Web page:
Most people have probably seen amazing photos of Aurora Borealis, but this magnificent sky light show also has a southern cousin named Aurora Australis. Astronauts aboard the International Space Station (ISS) observed the lights from space on May 29th:
Among the views of Earth afforded astronauts aboard the International Space Station (ISS), surely one of the most spectacular is of the aurora. These ever-shifting displays of colored ribbons, curtains, rays, and spots are most visible near the North (aurora borealis) and South (aurora australis) Poles as charged particles streaming from the Sun (the solar wind) interact with Earth’s magnetic field, resulting in collisions with atoms of oxygen and nitrogen in the upper atmosphere. The atoms are excited by these collisions, and typically emit photons as a means of returning to their original energy state. The photons form the aurora that we see. The most commonly observed color of aurora is green, caused by photons (light) emitted by excited oxygen atoms at wavelengths centered at 0.558 micrometers, or millionths of a meter. Visible light is reflected from healthy (green) plant leaves at approximately the same wavelength. Red aurora are generated by light emitted at a longer wavelength (0.630 micrometers), and other colors such as blue and purple are also sometimes observed.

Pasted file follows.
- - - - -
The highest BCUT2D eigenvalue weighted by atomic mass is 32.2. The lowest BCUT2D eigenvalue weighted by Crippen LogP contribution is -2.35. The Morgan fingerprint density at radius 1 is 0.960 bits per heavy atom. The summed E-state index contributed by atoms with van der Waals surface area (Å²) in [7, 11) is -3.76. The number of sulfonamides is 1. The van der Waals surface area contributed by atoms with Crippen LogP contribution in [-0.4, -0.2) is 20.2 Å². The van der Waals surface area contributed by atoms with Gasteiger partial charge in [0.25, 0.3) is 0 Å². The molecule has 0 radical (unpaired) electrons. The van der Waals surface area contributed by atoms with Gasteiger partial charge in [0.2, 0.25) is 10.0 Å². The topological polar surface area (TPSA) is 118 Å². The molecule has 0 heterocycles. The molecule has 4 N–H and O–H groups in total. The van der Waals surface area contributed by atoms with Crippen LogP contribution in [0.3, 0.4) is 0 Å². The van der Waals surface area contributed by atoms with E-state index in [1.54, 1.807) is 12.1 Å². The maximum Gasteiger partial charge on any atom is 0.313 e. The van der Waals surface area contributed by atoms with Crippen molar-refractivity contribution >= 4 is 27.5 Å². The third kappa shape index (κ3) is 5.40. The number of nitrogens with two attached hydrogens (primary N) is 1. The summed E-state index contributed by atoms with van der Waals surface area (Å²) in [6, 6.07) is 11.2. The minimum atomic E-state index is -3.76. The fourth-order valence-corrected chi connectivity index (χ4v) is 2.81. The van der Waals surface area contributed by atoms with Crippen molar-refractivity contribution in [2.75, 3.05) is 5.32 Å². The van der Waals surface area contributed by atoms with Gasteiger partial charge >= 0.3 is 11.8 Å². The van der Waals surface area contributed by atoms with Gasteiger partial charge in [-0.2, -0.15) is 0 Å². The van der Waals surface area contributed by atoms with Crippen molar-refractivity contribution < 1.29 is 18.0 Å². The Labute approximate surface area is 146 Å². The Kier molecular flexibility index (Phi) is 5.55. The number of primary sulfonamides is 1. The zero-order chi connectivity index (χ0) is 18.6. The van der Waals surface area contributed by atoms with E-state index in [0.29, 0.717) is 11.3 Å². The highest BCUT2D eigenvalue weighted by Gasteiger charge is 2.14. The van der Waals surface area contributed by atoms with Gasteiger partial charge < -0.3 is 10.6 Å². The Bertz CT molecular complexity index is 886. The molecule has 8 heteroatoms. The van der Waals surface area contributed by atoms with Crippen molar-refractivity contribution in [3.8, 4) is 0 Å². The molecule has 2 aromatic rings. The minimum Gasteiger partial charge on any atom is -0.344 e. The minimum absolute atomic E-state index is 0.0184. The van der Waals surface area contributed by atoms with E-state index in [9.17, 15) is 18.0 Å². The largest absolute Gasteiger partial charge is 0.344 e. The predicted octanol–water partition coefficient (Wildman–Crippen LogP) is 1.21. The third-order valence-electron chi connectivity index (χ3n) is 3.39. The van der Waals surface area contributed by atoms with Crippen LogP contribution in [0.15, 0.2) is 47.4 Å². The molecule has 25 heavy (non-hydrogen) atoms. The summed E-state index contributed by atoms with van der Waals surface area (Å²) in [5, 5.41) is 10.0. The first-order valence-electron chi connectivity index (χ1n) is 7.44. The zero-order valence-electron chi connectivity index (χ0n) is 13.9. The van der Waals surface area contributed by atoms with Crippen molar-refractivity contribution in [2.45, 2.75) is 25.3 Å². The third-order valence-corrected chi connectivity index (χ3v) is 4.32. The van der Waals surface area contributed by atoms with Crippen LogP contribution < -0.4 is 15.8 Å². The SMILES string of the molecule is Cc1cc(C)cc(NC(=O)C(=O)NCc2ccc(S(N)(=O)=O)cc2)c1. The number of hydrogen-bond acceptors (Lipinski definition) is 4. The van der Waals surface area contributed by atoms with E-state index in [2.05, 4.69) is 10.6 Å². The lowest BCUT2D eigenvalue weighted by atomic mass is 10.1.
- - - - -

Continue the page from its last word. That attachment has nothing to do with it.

While aurora are generally only visible close to the poles, severe magnetic storms impacting the Earth’s magnetic field can shift them towards the equator. This striking aurora image was taken during a geomagnetic storm that was most likely caused by a coronal mass ejection from the Sun on May 24, 2010. The ISS was located over the Southern Indian Ocean at an altitude of 350 km, with the astronaut observer most likely looking towards Antarctica (not visible) and the South Pole. The aurora has a sinuous ribbon shape that separates into discrete spots near the lower right corner of the image. While the dominant coloration of the aurora is green, there are faint suggestions of red photon emission as well (light fuscia tones at image center left). Dense cloud cover is dimly visible below the aurora. The curvature of the Earth’s horizon, or limb, is clearly visible as is the faint blue line of the upper atmosphere directly above at image top center. Several stars appear as bright pinpoints against the blackness of space at image top right.